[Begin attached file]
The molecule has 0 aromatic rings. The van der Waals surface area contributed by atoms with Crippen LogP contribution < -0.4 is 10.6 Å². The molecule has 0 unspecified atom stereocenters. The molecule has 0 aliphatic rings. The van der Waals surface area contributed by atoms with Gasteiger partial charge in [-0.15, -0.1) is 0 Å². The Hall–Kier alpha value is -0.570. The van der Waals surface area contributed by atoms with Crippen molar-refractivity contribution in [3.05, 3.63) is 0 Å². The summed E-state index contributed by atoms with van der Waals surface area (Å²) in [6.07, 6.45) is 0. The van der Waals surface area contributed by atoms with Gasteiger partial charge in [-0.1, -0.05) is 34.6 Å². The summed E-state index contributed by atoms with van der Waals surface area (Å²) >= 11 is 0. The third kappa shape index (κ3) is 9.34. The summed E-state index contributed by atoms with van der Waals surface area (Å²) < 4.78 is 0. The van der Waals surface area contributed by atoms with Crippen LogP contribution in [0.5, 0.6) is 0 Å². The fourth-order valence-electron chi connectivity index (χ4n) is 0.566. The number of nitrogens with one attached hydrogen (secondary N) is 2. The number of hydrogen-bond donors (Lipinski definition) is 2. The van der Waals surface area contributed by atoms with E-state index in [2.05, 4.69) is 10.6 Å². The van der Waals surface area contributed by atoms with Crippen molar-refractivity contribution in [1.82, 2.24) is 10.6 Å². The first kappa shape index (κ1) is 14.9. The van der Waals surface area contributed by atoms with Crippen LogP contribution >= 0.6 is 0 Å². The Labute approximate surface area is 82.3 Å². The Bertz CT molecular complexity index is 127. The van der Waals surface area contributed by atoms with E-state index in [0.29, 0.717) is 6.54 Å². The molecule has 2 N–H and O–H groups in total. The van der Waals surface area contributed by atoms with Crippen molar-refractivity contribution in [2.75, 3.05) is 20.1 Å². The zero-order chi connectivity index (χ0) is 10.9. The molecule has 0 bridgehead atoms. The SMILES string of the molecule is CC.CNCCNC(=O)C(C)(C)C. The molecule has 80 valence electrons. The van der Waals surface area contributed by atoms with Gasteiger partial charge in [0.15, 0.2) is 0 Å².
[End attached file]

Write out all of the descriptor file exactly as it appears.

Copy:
The molecule has 0 aromatic rings. The van der Waals surface area contributed by atoms with Crippen LogP contribution < -0.4 is 10.6 Å². The molecule has 0 unspecified atom stereocenters. The molecule has 0 aliphatic rings. The van der Waals surface area contributed by atoms with Gasteiger partial charge in [-0.15, -0.1) is 0 Å². The Hall–Kier alpha value is -0.570. The van der Waals surface area contributed by atoms with Crippen molar-refractivity contribution in [3.05, 3.63) is 0 Å². The summed E-state index contributed by atoms with van der Waals surface area (Å²) in [6.07, 6.45) is 0. The van der Waals surface area contributed by atoms with Gasteiger partial charge in [-0.1, -0.05) is 34.6 Å². The summed E-state index contributed by atoms with van der Waals surface area (Å²) >= 11 is 0. The third kappa shape index (κ3) is 9.34. The summed E-state index contributed by atoms with van der Waals surface area (Å²) < 4.78 is 0. The van der Waals surface area contributed by atoms with Crippen LogP contribution in [0.5, 0.6) is 0 Å². The fourth-order valence-electron chi connectivity index (χ4n) is 0.566. The number of nitrogens with one attached hydrogen (secondary N) is 2. The number of hydrogen-bond donors (Lipinski definition) is 2. The van der Waals surface area contributed by atoms with E-state index in [2.05, 4.69) is 10.6 Å². The van der Waals surface area contributed by atoms with Crippen molar-refractivity contribution in [1.82, 2.24) is 10.6 Å². The first kappa shape index (κ1) is 14.9. The van der Waals surface area contributed by atoms with Crippen LogP contribution >= 0.6 is 0 Å². The Labute approximate surface area is 82.3 Å². The Bertz CT molecular complexity index is 127. The van der Waals surface area contributed by atoms with E-state index in [0.29, 0.717) is 6.54 Å². The molecule has 2 N–H and O–H groups in total. The van der Waals surface area contributed by atoms with Crippen molar-refractivity contribution in [2.75, 3.05) is 20.1 Å². The zero-order chi connectivity index (χ0) is 10.9. The molecule has 0 bridgehead atoms. The SMILES string of the molecule is CC.CNCCNC(=O)C(C)(C)C. The molecule has 80 valence electrons. The van der Waals surface area contributed by atoms with Gasteiger partial charge in [0.15, 0.2) is 0 Å².